Traders said there was reluctance in the market to move prices too far in either direction given the uncertainty over a output cut by the Organization of the Petroleum Exporting Countries and non-OPEC producers, especially Russia.
ANZ bank said on Friday that the crude price "recovery from a three-week low was driven by a report that OPEC may be willing to cut 4 percent from its peak oil output".
However, other analysts were less optimistic about OPEC's ability to rally other members or Russia.
"With both Iraq and Iran saying they won't be part of the cuts for various reasons, and Russia talking freezes not production cuts, the onus will fall on Saudi Arabia to pull any deal together," said Jeffrey Halley, senior market analyst at brokerage OANDA in Singapore.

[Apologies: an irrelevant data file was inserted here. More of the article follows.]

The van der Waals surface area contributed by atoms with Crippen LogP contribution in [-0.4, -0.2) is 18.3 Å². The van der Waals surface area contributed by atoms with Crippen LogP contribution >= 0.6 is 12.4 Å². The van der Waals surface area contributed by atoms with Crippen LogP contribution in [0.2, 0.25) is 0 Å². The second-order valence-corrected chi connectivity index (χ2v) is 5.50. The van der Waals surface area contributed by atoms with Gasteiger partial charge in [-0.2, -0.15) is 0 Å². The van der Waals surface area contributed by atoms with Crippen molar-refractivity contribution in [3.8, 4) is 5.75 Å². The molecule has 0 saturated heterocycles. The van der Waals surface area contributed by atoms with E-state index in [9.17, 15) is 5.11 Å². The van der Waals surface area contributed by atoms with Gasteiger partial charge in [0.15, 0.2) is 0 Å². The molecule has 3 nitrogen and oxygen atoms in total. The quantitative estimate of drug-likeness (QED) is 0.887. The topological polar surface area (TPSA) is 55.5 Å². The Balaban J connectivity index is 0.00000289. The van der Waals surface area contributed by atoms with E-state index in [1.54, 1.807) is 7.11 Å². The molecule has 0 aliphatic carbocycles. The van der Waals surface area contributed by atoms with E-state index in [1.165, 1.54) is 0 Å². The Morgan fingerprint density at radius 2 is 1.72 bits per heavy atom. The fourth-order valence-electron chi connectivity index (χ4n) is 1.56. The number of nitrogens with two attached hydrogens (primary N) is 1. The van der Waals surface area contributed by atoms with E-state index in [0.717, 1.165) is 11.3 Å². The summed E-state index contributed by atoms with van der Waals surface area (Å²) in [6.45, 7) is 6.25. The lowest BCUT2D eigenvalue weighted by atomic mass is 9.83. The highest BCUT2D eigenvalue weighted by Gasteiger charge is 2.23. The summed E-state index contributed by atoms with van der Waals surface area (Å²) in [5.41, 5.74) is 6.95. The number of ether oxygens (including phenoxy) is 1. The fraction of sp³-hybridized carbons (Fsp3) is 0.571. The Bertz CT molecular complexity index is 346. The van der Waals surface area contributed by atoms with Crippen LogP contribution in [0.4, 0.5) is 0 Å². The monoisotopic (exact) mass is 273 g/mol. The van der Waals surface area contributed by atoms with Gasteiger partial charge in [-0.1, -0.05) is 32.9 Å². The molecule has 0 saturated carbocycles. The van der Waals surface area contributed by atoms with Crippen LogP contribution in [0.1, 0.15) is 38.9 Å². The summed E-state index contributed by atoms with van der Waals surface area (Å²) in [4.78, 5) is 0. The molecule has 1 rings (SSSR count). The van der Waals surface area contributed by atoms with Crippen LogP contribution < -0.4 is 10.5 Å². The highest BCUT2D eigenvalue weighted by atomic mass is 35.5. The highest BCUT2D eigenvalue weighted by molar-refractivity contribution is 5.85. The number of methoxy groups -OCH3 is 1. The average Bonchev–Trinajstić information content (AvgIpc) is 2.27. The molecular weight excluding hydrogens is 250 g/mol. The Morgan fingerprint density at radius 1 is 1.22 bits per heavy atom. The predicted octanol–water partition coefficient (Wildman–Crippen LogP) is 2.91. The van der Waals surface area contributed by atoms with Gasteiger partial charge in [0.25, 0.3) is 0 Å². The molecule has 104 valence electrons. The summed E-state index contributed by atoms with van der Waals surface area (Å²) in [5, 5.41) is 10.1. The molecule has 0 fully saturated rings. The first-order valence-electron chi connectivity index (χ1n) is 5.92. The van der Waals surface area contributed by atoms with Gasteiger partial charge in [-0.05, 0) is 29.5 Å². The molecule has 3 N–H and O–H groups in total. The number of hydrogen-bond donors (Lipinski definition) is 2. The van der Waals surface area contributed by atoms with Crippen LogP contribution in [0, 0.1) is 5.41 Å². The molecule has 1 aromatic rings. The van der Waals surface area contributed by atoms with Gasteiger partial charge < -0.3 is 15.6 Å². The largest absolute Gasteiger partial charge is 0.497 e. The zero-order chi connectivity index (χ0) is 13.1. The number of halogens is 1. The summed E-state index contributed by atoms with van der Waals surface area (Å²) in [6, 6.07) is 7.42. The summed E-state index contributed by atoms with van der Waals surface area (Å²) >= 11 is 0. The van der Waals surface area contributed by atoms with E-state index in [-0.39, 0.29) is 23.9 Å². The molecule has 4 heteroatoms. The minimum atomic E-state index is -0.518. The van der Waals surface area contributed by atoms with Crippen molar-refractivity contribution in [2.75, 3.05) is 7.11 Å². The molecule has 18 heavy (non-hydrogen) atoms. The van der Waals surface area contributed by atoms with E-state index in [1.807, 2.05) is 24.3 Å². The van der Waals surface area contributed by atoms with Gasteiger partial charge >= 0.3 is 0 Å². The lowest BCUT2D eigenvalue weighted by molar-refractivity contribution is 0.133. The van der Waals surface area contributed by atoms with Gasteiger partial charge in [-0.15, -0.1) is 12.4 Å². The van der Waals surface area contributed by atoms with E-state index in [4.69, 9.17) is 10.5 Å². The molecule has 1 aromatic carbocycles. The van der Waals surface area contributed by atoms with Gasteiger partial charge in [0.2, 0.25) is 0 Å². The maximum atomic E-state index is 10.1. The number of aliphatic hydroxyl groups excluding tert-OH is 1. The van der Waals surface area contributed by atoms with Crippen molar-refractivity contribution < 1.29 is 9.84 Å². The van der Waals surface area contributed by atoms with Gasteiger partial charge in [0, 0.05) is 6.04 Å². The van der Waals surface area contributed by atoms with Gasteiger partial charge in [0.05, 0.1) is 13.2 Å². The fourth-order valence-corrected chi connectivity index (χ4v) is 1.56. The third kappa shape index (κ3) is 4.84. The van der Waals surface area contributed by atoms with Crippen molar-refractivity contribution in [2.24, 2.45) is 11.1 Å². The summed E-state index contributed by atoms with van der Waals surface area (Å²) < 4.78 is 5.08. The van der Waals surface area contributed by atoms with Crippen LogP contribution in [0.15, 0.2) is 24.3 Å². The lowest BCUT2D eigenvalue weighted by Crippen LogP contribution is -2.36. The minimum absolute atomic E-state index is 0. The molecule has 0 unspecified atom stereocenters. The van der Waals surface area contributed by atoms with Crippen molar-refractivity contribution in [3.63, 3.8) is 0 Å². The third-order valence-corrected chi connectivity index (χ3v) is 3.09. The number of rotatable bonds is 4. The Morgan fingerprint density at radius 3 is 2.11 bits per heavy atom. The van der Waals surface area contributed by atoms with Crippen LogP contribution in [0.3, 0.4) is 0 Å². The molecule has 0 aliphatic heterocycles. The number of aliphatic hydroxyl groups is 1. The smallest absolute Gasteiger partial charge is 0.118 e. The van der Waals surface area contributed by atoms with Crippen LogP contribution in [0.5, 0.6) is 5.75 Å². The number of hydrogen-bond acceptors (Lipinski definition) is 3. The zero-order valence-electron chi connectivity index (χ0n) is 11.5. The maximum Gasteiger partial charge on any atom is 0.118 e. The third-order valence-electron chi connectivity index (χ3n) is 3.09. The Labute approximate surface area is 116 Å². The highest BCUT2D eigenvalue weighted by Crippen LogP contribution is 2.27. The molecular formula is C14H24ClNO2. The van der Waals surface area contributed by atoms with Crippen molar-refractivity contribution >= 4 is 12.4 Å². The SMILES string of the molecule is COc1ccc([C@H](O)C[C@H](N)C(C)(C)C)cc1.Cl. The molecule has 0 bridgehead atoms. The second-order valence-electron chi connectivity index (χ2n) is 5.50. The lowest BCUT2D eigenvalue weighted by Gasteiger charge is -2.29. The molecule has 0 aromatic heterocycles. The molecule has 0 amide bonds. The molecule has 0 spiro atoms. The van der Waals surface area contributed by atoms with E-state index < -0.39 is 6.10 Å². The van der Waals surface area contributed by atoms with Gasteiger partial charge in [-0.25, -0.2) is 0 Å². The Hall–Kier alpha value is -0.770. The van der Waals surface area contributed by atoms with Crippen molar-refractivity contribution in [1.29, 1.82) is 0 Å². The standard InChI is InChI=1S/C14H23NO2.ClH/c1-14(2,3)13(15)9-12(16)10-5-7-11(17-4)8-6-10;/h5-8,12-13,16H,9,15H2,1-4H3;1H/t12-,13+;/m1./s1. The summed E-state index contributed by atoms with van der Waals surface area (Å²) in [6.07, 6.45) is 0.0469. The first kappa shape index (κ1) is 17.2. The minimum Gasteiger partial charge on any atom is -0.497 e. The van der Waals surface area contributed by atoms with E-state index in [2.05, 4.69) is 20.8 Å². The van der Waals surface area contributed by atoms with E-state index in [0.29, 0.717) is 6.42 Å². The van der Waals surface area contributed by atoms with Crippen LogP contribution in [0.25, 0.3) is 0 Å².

"OPEC's Nov. 30 meeting suddenly seems like a long way away with seemingly half of the group wanting exemptions now."
BMI Research said "the most likely outcome from the Nov. 30 OPEC meeting will be a watered down agreement to intervene in the oil market" and that "OPEC will struggle to find a consensus on reaching the 32.50-33 million barrel per day production target agreed in September."
Given the scepticism around OPEC's output cut and ongoing oversupply, BMI said it sees "a significant downwards move in crude prices (as) increasingly likely over the coming weeks".
(Reporting by Henning Gloystein; Editing by Himani Sarkar)